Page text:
The Era of DAOs
Can you imagine what a digital white ethnostate or a cyber caliphate might look like? Having spent most of my career on the inside of online extremist movements, I certainly can. The year 2024 might be the one in which neo-Nazis, jihadists, and conspiracy theorists turn their utopian visions of creating their own self-governed states into reality—not offline, but in the form of Decentralized Autonomous Organizations (DAOs).
DAOs are digital entities that are collaboratively governed without central leadership and operate based on blockchain. They allow internet users to establish their own organizational structures, which no longer require the involvement of a third party in financial transactions and rulemaking. The World Economic Forum described DAOs as “an experiment to reimagine how we connect, collaborate and create”. However, as with all new technologies, there is also a darker side to them: They are likely to give rise to new threats emerging from decentralized extremist mobilization.
The Diverse World of DAOs
Today, there are already over 10,000 DAOs, which collectively manage billions of dollars and count millions of participants. So far, DAOs have attracted a wild mix of libertarians, activists, pranksters, and hobbyists. Most DAOs I have come across in my research sound innocent and fun. Personally, my favorites include the CaféDAO, which aims “to replace Starbucks” (good luck with that!); the Doge DAO, which wants to “make the Doge meme the most recognizable piece of art in the world”; and the HairDAO, “a decentralized asset manager solving hair loss.” But some DAOs use a more radical tone. For example, the Redacted Club DAO, which is rife with alt-right codes and conspiracy myth references, claims to be a secret network with the aim of “slaying” the “evil Meta Lizard King.”
The Extremist Turn
The year 2024 might be one in which extremists start using DAOs strategically. Policies, legal contracts, and financial transactions that were traditionally the domain of governments, courts, and banks can be replaced with smart contracts, non-fungible tokens (NFTs), and cryptocurrencies. The use of anonymous bitcoin wallets and non-transparent cryptocurrencies such as Monero is already widespread among extremists whose bank accounts have been frozen. A shift to entirely decentralized forms of self-governance is only one step away.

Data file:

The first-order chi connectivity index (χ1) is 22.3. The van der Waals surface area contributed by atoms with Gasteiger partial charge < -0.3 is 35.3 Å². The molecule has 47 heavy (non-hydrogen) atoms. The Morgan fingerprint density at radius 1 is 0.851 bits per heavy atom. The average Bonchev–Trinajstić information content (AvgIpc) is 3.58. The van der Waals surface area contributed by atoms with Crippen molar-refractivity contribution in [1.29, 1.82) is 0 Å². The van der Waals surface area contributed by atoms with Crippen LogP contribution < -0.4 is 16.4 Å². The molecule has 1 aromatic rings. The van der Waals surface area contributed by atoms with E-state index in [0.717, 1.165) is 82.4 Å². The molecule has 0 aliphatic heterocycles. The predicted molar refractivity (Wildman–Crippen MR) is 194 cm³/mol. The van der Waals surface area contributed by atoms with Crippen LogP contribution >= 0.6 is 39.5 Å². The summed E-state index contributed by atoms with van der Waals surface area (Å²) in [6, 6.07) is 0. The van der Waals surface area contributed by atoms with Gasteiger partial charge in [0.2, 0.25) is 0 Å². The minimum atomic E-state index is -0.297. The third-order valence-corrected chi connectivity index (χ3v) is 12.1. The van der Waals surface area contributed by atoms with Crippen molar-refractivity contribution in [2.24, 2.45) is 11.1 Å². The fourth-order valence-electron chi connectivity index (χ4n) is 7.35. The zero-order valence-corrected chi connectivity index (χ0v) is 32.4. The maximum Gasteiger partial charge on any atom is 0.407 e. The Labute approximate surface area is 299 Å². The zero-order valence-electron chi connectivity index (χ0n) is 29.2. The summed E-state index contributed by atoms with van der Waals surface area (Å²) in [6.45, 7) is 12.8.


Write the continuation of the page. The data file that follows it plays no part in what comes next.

Beyond practical reasons that encourage extremists to create their own self-governed structures, there is an ideological incentive too: their fundamental distrust in the establishment. If you believe that the deep state or the “global Jewish elites” control everything from governments and Big Tech to the global banking system, DAOs offer an appealing alternative. Conversations on far-right fringe platforms such as BitChute and Odysee reveal that there is much appetite for decentralized alternative forms of collaboration, communication, and crowdfunding.
The Risks and Challenges
So what happens if anti-minority groups establish their own digital worlds in which they impose their own governing mechanisms? What are the stakes if trolling armies start cooperating via DAOs to launch election interference campaigns? The activities of extremist DAOs could challenge the rule of law, pose a threat to minority groups, and disrupt institutions that are currently considered fundamental pillars of democratic systems. Another risk is that DAOs can serve as safe havens for extremist movements by enabling users to circumvent government regulation and security services monitoring activities. They might also allow extremists to find new ways to fundraise, plan, and plot radicalization campaigns or even attacks. While many governments have focused on developing legal frameworks to regulate AI, few have even recognized the existence of DAOs. Their looming exploitation for extremist and criminal purposes is something that has flown under the radar of global policymakers.
technology expert Carl Miller, who has long warned of potential misuse of DAOs, told me that “even though DAOs behave like companies, they are not registered as legal entities.” There are only a few exceptions: The US states of Wyoming, Vermont, and Tennessee have passed laws to legally recognize DAOs. With no regulations in place to hold DAOs accountable for extremist or criminal activities, the big question for 2024 will be: How can we ensure the metaverse doesn’t give rise to digital white ethnostates or cyber caliphates?
With the rise of online extremism, the internet has become a dangerous new home for hate speech and radicalization. Extremist groups have taken advantage of social media platforms and online forums to spread their ideologies and recruit new members. This has led to a surge in online hate speech, cyberbullying, and harassment. The accessibility and anonymity of the internet have made it easier for extremists to find and connect with like-minded individuals, leading to the formation of dangerous online communities. This has raised concerns about the potential for online extremism to inspire real-world violence and terrorism, as seen in recent attacks carried out by individuals radicalized online.
While the internet has provided a platform for marginalized voices and social movements, it has also become a breeding ground for extremism and hate. Extremist groups have exploited the power of social media to amplify their messages and reach a wider audience. The lack of regulation and oversight on online platforms has allowed hate speech and radicalization to flourish unchecked. This has not only normalized extremist ideologies but has also made it more difficult for authorities to track and prevent extremist activities. As a result, the internet has become a dangerous new frontier for online extremism, posing a significant threat to global security and social cohesion.